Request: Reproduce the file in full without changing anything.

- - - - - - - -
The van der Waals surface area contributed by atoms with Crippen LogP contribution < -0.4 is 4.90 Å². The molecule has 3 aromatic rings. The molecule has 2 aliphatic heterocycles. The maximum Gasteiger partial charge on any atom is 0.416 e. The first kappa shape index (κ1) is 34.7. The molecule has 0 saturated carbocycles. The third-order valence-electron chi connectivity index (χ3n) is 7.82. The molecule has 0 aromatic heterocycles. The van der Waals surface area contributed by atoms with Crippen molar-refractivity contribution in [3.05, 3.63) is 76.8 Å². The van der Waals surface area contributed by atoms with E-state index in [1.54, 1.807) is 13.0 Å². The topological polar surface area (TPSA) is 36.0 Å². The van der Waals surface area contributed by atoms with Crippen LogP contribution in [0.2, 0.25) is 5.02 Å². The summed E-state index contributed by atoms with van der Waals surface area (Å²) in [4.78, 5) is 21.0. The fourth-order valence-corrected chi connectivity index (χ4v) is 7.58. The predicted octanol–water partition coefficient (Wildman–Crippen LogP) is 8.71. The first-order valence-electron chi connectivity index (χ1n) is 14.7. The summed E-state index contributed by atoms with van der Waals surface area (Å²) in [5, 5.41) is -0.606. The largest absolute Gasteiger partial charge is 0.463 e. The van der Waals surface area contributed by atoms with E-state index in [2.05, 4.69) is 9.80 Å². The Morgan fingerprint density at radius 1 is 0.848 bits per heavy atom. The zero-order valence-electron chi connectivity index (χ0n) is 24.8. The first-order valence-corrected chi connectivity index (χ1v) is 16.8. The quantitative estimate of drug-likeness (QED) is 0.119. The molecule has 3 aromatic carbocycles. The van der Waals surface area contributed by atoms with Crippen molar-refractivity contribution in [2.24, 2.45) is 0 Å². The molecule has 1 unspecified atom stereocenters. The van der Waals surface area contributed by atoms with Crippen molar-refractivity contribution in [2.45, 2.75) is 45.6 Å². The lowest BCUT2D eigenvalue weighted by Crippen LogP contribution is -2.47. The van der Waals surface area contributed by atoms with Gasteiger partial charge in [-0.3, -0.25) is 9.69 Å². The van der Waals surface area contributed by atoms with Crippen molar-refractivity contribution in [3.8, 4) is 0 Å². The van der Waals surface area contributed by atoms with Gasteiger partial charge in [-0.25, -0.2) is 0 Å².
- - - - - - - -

The van der Waals surface area contributed by atoms with Crippen LogP contribution < -0.4 is 4.90 Å². The molecule has 3 aromatic rings. The molecule has 2 aliphatic heterocycles. The maximum Gasteiger partial charge on any atom is 0.416 e. The first kappa shape index (κ1) is 34.7. The molecule has 0 saturated carbocycles. The third-order valence-electron chi connectivity index (χ3n) is 7.82. The molecule has 0 aromatic heterocycles. The van der Waals surface area contributed by atoms with Crippen molar-refractivity contribution in [3.05, 3.63) is 76.8 Å². The van der Waals surface area contributed by atoms with E-state index in [1.54, 1.807) is 13.0 Å². The topological polar surface area (TPSA) is 36.0 Å². The van der Waals surface area contributed by atoms with Crippen LogP contribution in [0.2, 0.25) is 5.02 Å². The summed E-state index contributed by atoms with van der Waals surface area (Å²) in [4.78, 5) is 21.0. The fourth-order valence-corrected chi connectivity index (χ4v) is 7.58. The predicted octanol–water partition coefficient (Wildman–Crippen LogP) is 8.71. The first-order valence-electron chi connectivity index (χ1n) is 14.7. The summed E-state index contributed by atoms with van der Waals surface area (Å²) in [5, 5.41) is -0.606. The largest absolute Gasteiger partial charge is 0.463 e. The van der Waals surface area contributed by atoms with E-state index in [2.05, 4.69) is 9.80 Å². The Morgan fingerprint density at radius 1 is 0.848 bits per heavy atom. The zero-order valence-electron chi connectivity index (χ0n) is 24.8. The first-order valence-corrected chi connectivity index (χ1v) is 16.8. The quantitative estimate of drug-likeness (QED) is 0.119. The molecule has 3 aromatic carbocycles. The van der Waals surface area contributed by atoms with Crippen molar-refractivity contribution in [2.24, 2.45) is 0 Å². The molecule has 1 unspecified atom stereocenters. The van der Waals surface area contributed by atoms with Crippen molar-refractivity contribution in [2.45, 2.75) is 45.6 Å². The lowest BCUT2D eigenvalue weighted by Crippen LogP contribution is -2.47. The van der Waals surface area contributed by atoms with Gasteiger partial charge in [-0.3, -0.25) is 9.69 Å². The van der Waals surface area contributed by atoms with Crippen molar-refractivity contribution in [3.8, 4) is 0 Å². The van der Waals surface area contributed by atoms with Gasteiger partial charge in [-0.25, -0.2) is 0 Å².